2.-10.***

 DISPOSITION

The resisting conviction is ordered stricken from the judgment, which is modified to show 269 days of presentence custody credit, 134 days of presentence conduct credit, and 403 total days of presentence credit.   The matter is remanded with directions to the court to issue and forward to the appropriate persons an abstract of judgment amended accordingly.   Wallace has no right to be present at those proceedings.  (See People v. Price (1991) 1 Cal.4th 324, 407-408, 3 Cal.Rptr.2d 106, 821 P.2d 610.)   Otherwise the judgment is affirmed.

FOOTNOTES

1.   For clarity, later references to husband and wife will be to Wallace and Pointer, respectively.

2.   All subsequent statutory references are to the Penal Code except where otherwise noted.

3.   Section 594, subdivision (a) provides:  “Every person who maliciously commits any of the following acts with respect to any real or personal property not his or her own, in cases other than those specified by state law, is guilty of vandalism:  [¶] (1) Defaces with graffiti or other inscribed material.  [¶] (2) Damages.[¶] (3) Destroys.”

4.   Section 459 provides in part:  “Every person who enters any house, room, apartment, tenement, shop, warehouse, store, mill, barn, stable, outhouse or other building, tent, vessel ․, floating home ․, railroad car, locked or sealed cargo container ․, trailer coach ․, any house car ․, inhabited camper ․, vehicle ․ when the doors are locked, aircraft ․, or mine or any underground portion thereof, with intent to commit grand or petit larceny or any felony is guilty of burglary.”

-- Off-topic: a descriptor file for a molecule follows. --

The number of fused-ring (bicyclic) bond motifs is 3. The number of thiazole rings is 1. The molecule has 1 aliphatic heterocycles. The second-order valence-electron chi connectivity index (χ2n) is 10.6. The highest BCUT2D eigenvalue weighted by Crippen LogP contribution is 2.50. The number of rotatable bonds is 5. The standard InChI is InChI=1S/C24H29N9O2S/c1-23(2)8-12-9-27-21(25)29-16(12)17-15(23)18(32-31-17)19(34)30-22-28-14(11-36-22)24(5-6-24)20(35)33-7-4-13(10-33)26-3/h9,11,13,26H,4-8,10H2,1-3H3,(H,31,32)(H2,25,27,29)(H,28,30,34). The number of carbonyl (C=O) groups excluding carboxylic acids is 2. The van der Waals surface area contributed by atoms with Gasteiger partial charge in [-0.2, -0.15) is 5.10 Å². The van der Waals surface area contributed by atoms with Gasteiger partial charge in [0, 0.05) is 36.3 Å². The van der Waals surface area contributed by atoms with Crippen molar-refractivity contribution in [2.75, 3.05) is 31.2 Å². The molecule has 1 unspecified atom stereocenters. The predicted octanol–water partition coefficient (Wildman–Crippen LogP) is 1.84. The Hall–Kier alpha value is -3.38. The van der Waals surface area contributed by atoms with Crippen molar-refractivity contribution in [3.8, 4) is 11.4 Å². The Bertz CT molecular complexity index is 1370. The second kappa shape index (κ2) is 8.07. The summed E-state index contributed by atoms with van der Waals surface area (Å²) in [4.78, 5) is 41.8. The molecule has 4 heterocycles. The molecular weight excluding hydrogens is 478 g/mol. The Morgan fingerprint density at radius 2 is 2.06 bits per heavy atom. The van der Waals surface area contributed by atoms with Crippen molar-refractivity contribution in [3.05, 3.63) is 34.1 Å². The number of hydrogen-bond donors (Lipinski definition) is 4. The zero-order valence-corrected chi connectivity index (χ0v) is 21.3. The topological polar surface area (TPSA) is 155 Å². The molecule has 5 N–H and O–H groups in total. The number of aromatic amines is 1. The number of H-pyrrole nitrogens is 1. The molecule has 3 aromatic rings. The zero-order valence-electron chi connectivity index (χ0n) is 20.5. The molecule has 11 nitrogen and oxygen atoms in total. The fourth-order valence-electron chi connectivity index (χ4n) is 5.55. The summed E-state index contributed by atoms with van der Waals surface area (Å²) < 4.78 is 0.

5.   Section 602 provides in part:  “․ [E]very person who willfully commits a trespass by any of the following acts is guilty of a misdemeanor:  [¶] ․ [¶] (g) Entering upon any lands owned by any other person whereon oysters or other shellfish are planted or growing. ․ [¶] ․ [¶] (j) Entering any lands, whether unenclosed or enclosed by fence, ․ with the intention of interfering with, obstructing, or injuring any lawful business or occupation carried on by the owner of the land, the owner's agent or by the person in lawful possession. [¶] (k) Entering any lands under cultivation or enclosed by fence, belonging to, or occupied by, another, or entering upon uncultivated or unenclosed lands where signs forbidding trespass are displayed ․ without the written permission of the owner of the land, the owner's agent or of the person in lawful possession, and [¶] (1) Refusing or failing to leave the lands immediately upon being requested by the owner of the land, the owner's agent or by the person in lawful possession to leave the lands. ․ [¶] ․ [¶] (l ) Entering and occupying real property or structures of any kind without the consent of the owner, the owner's agent, or the person in lawful possession. [¶] (m) Driving any vehicle ․ upon real property belonging to, or lawfully occupied by, another and known not to be open to the general public, without the consent of the owner, the owner's agent, or the person in lawful possession. ․ [¶] (n) Refusing or failing to leave land, real property, or structures belonging to or lawfully occupied by another and not open to the general public, upon being requested to leave. ․ [¶] (o) Entering upon any lands declared closed to entry ․ if the closed areas shall have been posted with notices declaring the closure. ․ [¶] (p) Refusing or failing to leave a public building of a public agency during those hours of the day or night when the building is regularly closed to the public upon being requested to do so by. ․ [¶] (q) Knowingly skiing in an area or on a ski trail which is closed to the public and which has signs posted indicating the closure. [¶] (r) Refusing or failing to leave a hotel or motel, where he or she has obtained accommodations and has refused to pay for those accommodations, upon request of the proprietor or manager. ․ [¶] ․ [¶] (t)(1) Knowingly entering, by an unauthorized person, upon any airport operations area if the area has been posted with notices restricting access to authorized personnel only.  ․” Later statutory amendments made changes not relevant here.  (Stats.2002, ch. 608, § 2, eff.   Sept. 17, 2002;  Stats.2003, ch. 355, § 1, ch. 361, § 1, ch. 805, § 1.3.)